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Windows 8 marks the beginning of the new WinRT (Windows Runtime) computing era and the beginning of the end of the WinNT, says market analyst Gartner. The combination of the WinRT programming model, a new user interface and legacy WinNT support, will allow users to continue using Win32 programs alongside WinRT apps.


Windows Runtime is designed to keep Microsoft relevant in a future that will be dominated by mobile devices. Microsoft will position WinRT as its strategic platform for new development, but most users will continue to run Win32 apps. "Windows 8 is the start of Microsoft's effort to respond to market demands and competitors, as it provides a common interface and programming API set from phones to servers. It is the beginning of the end of Win32 apps on the desktop," says Michael Silver, vice president, Gartner.


"Microsoft will continue to support Win32, but it will request developers to write engaging applications using WinRT." Gartner expects the Windows Desktop and legacy Windows applications will decline in importance in future Windows client releases. Metro is a new interface model that will lock organizations into the next generation of Windows. However, enterprises will take years to move their applications to the new model, and it will take at least five years for significant traction of Metro-style apps to pervade all areas of user-facing enterprise apps.

Organizations planning to develop new Win32 applications should switch to Metro for all new user-facing applications beginning in 2013 and should focus on external apps first and internal apps later. "Windows 8 is more than a major upgrade to Windows. It is a technology shift. We don't see this too often; the only other one Microsoft's client OS has gone through was the move from DOS technology to Windows NT technology, ending with the introduction of Windows XP in 2001," says Steve Kleynhans, vice president for client and mobile computing.

While the software giant is not forcing anyone to eliminate Win32 applications or preventing developers from writing them, Gartner believes Win32 and the Windows Desktop will become less strategic over time. Most business users who adopt Windows 8 through to 2015 will spend most of their time in the desktop running Win32 applications and the desktop browser. However, by 2020, analysts believe enterprise end users will spend less than 10% of their time in Win32 applications.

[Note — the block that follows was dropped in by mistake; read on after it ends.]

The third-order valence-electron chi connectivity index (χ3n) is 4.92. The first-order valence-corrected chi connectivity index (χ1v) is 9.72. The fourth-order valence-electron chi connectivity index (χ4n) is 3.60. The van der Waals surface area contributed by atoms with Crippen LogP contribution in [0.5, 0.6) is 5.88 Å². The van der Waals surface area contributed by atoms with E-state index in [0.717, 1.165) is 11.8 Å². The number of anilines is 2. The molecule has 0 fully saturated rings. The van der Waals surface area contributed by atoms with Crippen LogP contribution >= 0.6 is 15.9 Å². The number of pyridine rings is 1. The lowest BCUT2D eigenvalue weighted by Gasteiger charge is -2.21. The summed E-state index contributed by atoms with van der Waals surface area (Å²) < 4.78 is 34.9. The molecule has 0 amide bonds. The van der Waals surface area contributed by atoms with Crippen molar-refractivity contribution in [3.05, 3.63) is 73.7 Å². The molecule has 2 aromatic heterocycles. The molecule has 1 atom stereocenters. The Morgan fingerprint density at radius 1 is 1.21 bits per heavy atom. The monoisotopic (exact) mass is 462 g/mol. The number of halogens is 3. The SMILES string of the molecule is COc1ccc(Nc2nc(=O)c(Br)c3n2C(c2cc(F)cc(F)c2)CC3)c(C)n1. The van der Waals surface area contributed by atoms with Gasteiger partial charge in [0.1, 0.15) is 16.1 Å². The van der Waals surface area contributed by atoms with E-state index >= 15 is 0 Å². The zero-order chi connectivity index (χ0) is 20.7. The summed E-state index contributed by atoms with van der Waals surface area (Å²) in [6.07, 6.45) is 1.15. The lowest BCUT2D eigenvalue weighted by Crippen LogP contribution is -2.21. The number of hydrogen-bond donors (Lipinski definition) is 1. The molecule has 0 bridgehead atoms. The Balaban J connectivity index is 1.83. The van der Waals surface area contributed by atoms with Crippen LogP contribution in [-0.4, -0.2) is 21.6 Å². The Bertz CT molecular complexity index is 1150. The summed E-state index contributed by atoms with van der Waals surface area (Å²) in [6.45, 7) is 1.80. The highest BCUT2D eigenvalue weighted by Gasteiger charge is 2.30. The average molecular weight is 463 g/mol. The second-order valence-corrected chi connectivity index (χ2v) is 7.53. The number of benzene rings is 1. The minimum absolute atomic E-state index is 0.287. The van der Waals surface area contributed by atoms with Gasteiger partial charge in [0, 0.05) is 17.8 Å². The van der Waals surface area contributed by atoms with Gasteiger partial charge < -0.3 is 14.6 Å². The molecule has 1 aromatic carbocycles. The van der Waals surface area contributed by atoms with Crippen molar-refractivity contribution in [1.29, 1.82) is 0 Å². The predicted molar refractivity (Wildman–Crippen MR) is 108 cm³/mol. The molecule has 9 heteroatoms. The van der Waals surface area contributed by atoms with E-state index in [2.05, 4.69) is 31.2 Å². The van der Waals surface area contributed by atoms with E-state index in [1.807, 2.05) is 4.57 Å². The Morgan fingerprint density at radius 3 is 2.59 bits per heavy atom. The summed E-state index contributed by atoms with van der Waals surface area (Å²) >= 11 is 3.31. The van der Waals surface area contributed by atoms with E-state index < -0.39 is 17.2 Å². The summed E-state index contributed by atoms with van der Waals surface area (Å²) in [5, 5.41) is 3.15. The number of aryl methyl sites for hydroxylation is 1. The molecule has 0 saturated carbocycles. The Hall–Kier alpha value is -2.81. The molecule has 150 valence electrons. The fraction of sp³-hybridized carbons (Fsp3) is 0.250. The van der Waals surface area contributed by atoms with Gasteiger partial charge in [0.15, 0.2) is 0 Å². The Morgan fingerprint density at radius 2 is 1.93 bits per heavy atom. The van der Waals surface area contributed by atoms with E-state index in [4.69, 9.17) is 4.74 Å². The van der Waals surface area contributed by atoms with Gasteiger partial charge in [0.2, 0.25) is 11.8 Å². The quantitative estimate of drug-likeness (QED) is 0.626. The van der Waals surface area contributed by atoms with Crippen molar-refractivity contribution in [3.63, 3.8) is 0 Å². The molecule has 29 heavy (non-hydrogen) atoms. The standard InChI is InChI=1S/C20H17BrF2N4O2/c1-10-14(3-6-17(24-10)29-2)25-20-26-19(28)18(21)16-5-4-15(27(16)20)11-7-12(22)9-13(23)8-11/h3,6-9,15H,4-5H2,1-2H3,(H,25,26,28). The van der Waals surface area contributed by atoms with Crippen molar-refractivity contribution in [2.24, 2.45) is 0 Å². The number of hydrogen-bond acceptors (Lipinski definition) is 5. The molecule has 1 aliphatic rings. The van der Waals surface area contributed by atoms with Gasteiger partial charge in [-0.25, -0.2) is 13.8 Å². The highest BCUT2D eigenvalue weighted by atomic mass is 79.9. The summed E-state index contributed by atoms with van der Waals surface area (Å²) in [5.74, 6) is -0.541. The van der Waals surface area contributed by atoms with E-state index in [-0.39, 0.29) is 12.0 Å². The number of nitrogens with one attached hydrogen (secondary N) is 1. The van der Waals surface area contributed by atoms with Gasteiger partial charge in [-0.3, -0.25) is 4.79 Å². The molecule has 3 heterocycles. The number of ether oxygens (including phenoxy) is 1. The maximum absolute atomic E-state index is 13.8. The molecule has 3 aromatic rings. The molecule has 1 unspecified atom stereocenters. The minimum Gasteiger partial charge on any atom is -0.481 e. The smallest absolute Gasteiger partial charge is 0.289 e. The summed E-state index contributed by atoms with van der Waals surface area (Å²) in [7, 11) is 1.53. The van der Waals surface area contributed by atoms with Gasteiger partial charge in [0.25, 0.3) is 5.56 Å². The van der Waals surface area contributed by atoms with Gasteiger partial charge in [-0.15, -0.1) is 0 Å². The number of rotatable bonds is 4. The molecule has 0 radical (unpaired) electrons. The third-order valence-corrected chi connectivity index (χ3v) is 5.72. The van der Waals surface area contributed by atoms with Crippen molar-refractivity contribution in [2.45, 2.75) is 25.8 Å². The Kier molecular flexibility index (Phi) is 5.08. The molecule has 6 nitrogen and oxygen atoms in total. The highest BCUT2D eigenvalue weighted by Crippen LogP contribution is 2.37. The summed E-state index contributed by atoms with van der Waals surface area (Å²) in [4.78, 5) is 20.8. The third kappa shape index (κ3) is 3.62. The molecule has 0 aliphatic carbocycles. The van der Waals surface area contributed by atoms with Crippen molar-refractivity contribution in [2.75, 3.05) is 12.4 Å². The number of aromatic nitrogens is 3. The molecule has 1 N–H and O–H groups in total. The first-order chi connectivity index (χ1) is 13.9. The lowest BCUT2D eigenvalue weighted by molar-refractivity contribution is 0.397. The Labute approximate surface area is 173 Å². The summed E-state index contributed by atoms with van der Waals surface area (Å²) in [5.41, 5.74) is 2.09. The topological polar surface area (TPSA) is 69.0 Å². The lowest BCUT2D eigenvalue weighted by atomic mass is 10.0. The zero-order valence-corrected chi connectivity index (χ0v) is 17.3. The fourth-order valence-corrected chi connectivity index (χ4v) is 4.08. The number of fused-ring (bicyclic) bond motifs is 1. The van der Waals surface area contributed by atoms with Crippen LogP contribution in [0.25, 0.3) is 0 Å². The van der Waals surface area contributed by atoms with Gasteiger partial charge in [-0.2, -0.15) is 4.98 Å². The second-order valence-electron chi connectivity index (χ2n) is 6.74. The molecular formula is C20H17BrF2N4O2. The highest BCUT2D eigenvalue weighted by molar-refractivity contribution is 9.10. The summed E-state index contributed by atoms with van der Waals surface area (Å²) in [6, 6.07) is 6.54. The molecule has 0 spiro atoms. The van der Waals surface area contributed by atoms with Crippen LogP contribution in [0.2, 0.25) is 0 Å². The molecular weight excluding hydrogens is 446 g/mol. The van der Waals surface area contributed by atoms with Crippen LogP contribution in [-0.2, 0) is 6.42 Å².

Most applications (including OS-neutral ones) and the browser will be run from Metro. Eventually, most Win32 desktop applications are likely to be run using server-based computing (SBC) or from hosted virtual desktops. "The user computing world is changing. PCs, although still critical components of the computing landscape, are no longer the only devices for delivering services and applications to users. Smartphones and tablets are fulfilling the role of the primary device for an increasing group of users, and most of these devices are from vendors other than Microsoft," says Kleynhans.


"In this environment, Microsoft needs to move to a platform that enables a new type of application, and embraces new types of user experiences. Microsoft is responding to competitive pressures that have made it rethink not only how its products should look, but also how they should be architected for security and manageability."

Microsoft still has a substantial user base running Windows XP and Win32 applications today. The challenge it faces is convincing organisations to migrate from stable proven applications, which work as designed. For organisations with a growing mobile workforce the decision to migrate is much easier, since legacy applications don't translate well on mobile processor such as ARM architecture.

With support for Windows XP extended to April 2014, Microsoft will be hoping that while still supporting Win32 apps using virtualisation or SBC techniques, it is providing a clear migration path for legacy users, something which perhaps wasn't so apparent with Windows 7. In order for this to occur, the next generation applications developed in WinRT will have to run smarter and faster to convince legacy customers to migrate, mobility may not be enough on its own.

By Angela Sutherland

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